Since 2019, he has endeavored to revamp his public image. This electoral campaign not only tempered much of the radical rhetoric and political platforms but also embraced TikTok, the international iteration of Douyin, and Instagram, two of Indonesia’s most popular social platforms, to meticulously craft his image. The new series of public relations endeavors present a “gentle and benign” persona: the “gemoy” (gemoy, purportedly a simplified rendition of South Korea’s “group dance”), dubbed the “viral dance,” featuring swaying hips and lively movements, intermittently garnishes online platforms. Additionally, cartoon-like avatars affectionately dubbed “adorable grandpa” are ubiquitously disseminated at no expense.

Of Indonesia’s 200 million-plus voters, over 50% fall within the 17 to 40 age bracket, with approximately one-third around the age of 30. For them, the “ominous Suharto era” remains an abstract and remote concept. Douyin, popular dances, cat videos, the “harmless persona,” and “sweet dissemination” are palpable and tangible. It is this distinctive transformation in social structure and demographic composition that facilitated Prabowo’s effortless “rebranding” aimed at altering public perception at the electoral level.

The pivotal role of online social platforms has earned Prabowo the moniker of the “TikTok President” within Indonesian public discourse.

While the majority of domestic and international observers adhere to the maxim “power is easily assumed, but character is enduring,” the dramatic shift in “persona” is perceived more as a strategic maneuver by the septuagenarian Prabowo to gain ascendancy rather than a genuine transformation. However, most concur that Prabowo’s triumph this time around is primarily attributable to his adeptness in courting young voters relatively unfamiliar with the “blemished history” and their anticipation of policies in alignment with Jokowi’s legacy. Despite his party’s status as the third-largest in Congress before his election and the constant encumbrance by Jokowi’s faction, Prabowo is expected to face numerous constraints and reservations even if he harbors intentions of adopting a more audacious approach in the future.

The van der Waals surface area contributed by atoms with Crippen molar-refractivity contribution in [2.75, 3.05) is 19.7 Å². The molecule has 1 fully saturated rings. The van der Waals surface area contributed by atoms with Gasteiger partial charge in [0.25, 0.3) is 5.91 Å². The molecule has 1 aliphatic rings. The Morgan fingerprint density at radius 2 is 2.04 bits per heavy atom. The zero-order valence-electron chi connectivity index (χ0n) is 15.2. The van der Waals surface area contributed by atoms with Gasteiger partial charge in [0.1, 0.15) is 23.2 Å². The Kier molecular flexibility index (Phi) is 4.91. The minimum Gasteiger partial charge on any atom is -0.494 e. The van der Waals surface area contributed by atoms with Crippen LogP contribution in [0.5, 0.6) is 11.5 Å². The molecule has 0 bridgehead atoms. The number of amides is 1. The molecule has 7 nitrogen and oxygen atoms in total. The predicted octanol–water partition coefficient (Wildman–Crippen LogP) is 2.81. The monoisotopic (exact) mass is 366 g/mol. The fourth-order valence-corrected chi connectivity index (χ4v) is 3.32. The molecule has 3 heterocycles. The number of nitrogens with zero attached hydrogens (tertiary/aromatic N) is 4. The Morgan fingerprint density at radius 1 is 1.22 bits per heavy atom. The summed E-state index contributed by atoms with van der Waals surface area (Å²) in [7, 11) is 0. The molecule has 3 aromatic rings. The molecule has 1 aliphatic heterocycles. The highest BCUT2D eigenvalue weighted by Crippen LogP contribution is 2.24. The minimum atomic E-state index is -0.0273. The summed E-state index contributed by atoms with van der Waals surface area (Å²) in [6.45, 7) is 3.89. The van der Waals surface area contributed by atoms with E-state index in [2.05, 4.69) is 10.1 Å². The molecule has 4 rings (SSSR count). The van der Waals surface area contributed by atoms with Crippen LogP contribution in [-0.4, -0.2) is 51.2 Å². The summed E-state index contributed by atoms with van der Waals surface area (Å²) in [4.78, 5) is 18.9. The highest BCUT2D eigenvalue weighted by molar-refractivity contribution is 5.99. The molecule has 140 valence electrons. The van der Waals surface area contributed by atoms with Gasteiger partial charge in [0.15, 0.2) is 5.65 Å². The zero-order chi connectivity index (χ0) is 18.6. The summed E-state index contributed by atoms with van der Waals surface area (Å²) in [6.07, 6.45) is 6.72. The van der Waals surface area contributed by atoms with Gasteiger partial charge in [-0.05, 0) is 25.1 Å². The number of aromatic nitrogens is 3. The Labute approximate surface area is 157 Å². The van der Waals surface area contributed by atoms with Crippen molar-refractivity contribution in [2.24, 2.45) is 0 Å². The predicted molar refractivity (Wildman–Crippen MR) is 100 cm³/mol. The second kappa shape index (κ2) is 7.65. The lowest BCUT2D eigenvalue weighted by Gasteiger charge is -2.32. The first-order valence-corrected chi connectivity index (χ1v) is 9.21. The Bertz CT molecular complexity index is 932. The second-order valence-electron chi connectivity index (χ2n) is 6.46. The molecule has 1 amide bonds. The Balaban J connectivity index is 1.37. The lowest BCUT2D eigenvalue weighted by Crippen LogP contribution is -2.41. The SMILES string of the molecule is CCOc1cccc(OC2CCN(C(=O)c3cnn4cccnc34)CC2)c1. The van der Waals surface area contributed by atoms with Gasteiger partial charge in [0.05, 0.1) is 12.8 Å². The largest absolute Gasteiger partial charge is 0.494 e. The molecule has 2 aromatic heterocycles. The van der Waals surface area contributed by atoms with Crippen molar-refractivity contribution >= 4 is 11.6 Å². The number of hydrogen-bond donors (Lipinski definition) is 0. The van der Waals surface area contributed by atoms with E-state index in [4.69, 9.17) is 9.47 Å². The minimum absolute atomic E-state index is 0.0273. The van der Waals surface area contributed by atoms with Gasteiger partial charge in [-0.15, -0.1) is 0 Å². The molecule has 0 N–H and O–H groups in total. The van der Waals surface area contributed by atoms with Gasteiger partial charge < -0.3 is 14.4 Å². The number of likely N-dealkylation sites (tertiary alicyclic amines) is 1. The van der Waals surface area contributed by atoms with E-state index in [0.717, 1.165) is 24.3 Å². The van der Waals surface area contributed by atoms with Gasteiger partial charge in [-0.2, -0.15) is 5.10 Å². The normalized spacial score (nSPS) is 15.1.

Some domestic pundits label Prabowo as a “pro-American politician,” a designation that lacks accuracy.

Owing to allegations of involvement in various incidents in East Timor, Papua, and elsewhere (notably the 1983 Kraras “Widows Village” incident), as well as the notorious “Kopasus Incident,” Prabowo found himself on the “entry restriction blacklist” in the United States for over two decades. His subsequent “rehabilitation” primarily ensued from reconciliatory overtures with Joko, culminating in his appointment as the Indonesian Minister of Defense. The United States, eager to advance the “Indo-Pacific Strategy,” underwent a volte-face driven by pragmatic considerations, albeit this maneuver has been subject to consistent criticism. There exists staunch opposition from factions on both sides of the political spectrum in the U.S. Congress.

On one hand, concerns loom over the potential repercussions of his “tainted history” on their interests; on the other hand, apprehensions persist that his tenure might witness efforts to appease populists at the expense of disrupting the existing order. European and American media outlets have generally adopted a cool demeanor towards Prabowo’s electoral victory. Notably, influential financial media entities such as Bloomberg in the United States and The Economist in the United Kingdom have employed phrasing such as “His election signifies a setback for democracy” and “This poses a threat to democratic principles,” respectively, in their post-election special reports. While the actual content remains relatively neutral and balanced, the titles provoke intrigue.

For Indonesia, the historical reminiscences and contemporary sentiments within Chinese society are intricate and nuanced. However, in practice, China stands as Indonesia’s foremost trading partner, with substantial investments exceeding tens of billions of dollars in mining and infrastructure ventures alone. Strategic interests, notably nickel ore, hold immense significance in pivotal industries such as electric vehicles, constituting resources in which China faces relative scarcity. Moreover, Indonesia serves as a crucial nexus for peace and stability in China’s “Southern Gate” and the comprehensive connectivity envisaged by the “Belt and Road Initiative.” For the enigmatic and adaptable persona of the new Indonesian president, prioritizing realism and the “maximization of national interests,” leveraging the influence of its regional powerhouse and primary trading partner, and advocating for continued alignment with China, may epitomize the optimal trajectory for bilateral relations in the future.